The future of this thing called transformation

2017-01-18_1430550971562595513.jpg

As I finished this book and cracked open this one, my journal and head started to swell with thoughts about this work called "transformation." And, yes, why sales pages make me want to vomit.

But here's why I am so irked - because we seem to be suffering more. And with all the brilliant solutions available as pointed out in perfectly poised sales letters and sales funnels, we should all be buying our way to happiness with ease. So then, what gives? Because transformation cannot be sold on a website or alluded to in a clever and colorful sales page.

Transformation is gritty and doesn't come dressed up in flowery photos of people frolicking through fields with beautifully scripted quotes that say something like, "Life is not about waiting for the storm to pass. It's about learning to dance in the rain."

We're totally missing the point.

This work is gritty. I am all for dressing it up just a tad so you feel slightly better about cracking some of your most vulnerable stories wide open, but don't be fooled - once they are cracked open, anything goes. No cute quote or meme can ease the reality (good and bad) of seeking your truth from the inside out.

As we move from the "Age of Information" to the "Age of Authenticity" we need to update our approach to this thing called self-development before I lose my lunch. As Rich Roll so brilliantly shared on his podcast when he interviewed Danielle LaPorte recently:


"Efforts to divine truth from bullshit render imperfect results. Anxiety ensues. To cope, we double down on improving upon our self-improvement until we wake up one day and realize what began as a laudable quest for growth has suddenly become an obsessive malignancy — a sort of spiritual eating disorder gnawing away on our very soul."


Thank you Rich for capturing what I am trying to say.

An obsessive malignancy...yuck. And yet, he's right. Transformation is the new organic. But instead of overdoing the kale smoothies, paleo-anything, and pretending like raw cacao tastes like your favorite chocolate bar, we're macro-dosing on all things self-improvement.

It's no longer about going to see the "head doctor." Now it's about every variety of coaching, energy healing, astrology, back-up astrology, oracle cards, past-life regression, retreats from retreats, burning sage, stuffing stones in your pocket, and, if you're like me, consuming books like they will be taken away.

I have done and do everything I've listed above, to be fair. I applaud the intention here and support it. The intent to improve, to grow, and be more. We've shifted from trying to function to wanting to thrive. But are we?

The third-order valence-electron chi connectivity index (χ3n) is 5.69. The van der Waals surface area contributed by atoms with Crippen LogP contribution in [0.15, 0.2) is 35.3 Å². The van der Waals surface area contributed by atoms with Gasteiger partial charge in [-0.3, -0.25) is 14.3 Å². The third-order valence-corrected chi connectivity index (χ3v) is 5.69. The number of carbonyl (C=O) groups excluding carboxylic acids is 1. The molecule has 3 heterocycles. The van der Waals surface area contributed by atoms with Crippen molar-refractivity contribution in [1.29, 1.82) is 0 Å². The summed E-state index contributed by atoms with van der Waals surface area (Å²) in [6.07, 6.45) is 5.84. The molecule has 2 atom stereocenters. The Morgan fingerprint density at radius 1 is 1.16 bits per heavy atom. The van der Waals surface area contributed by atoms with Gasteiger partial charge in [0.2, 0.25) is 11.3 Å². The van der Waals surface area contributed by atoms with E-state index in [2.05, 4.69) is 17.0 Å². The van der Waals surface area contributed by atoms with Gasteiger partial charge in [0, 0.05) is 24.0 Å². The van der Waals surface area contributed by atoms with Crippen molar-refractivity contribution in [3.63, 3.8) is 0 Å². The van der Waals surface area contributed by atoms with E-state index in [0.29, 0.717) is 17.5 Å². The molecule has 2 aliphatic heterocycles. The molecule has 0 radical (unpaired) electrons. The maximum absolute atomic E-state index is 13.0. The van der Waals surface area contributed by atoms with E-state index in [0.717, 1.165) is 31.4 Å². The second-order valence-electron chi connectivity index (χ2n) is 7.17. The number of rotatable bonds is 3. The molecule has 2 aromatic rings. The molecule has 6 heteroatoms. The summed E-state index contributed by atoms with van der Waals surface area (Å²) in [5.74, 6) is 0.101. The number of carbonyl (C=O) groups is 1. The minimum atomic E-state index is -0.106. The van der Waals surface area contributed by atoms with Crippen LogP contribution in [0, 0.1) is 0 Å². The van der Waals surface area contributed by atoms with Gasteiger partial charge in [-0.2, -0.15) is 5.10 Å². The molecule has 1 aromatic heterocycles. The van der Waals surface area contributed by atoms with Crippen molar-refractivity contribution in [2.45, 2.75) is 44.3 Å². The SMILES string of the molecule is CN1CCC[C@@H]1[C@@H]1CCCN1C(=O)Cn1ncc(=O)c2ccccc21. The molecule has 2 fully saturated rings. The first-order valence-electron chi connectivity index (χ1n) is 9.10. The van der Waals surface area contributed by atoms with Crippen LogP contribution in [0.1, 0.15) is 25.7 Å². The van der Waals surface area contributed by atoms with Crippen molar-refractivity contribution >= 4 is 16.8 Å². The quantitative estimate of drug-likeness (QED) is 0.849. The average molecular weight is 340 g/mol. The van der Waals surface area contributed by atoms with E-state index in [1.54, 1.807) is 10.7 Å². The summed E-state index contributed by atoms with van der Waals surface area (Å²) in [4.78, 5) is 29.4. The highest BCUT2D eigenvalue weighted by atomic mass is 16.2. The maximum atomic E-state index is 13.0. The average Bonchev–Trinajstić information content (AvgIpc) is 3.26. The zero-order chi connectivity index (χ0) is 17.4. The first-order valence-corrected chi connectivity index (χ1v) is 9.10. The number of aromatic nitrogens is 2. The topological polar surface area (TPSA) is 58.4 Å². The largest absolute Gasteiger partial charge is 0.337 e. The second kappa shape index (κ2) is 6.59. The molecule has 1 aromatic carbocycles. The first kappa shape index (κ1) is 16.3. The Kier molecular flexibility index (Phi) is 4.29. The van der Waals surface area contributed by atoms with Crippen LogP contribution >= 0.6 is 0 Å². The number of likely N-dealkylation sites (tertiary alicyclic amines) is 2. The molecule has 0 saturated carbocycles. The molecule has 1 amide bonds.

Self-development being trendy is great for business, but is it great for humanity? And what is the balance? I am afraid that we've sucked all the purpose out of these practices and we're drowning in shallow waters. There's nothing shallow about deep work but how do you know you're diving in and not skimming the surface?

I know the direction of this article it sounds like I will land on some awesome singular truth and give you a few "steps" for truly doing the work. But that would be no different. Because there are no steps.

I think we've defaulted to step-making, program creation, and yes, the perfectly scripted sales page because the truth is if we didn't bedazzle the hard stuff, would any of us consume it?

Would we really take the raw action required to practice things like compassion, self-love, forgiveness, and joy? Would we willingly trek through our roots and untangle habits, generational wounds, stories, and strategies that are actually harming us? I don't know if we would.

Once you get on your path to radical self-discovery, that pretty meme and flowery quote on your Pinterest page no longer holds any function or meaning. You will see how diluted it is and how it disregards the ache of healing. It means well. All of my fellow change-leaders mean well. We want you to do the work and we want to invite you in with ease because know it won't all be easeful.

But would it be okay to use the truth as the invitation? To say, "Your shadow has much to teach you and when you're in the thick of it, it won't feel that way. It will feel like you're failing and it's winning, like you're broken and can't beat this shadow. And then with a little grace, you'll invite in some light. Although the light can't take away the pain, it can make it conscious revealing to you its purpose. In that moment you will find compassion for yourself and for all humanity."

Wait...was that sales page?! ;)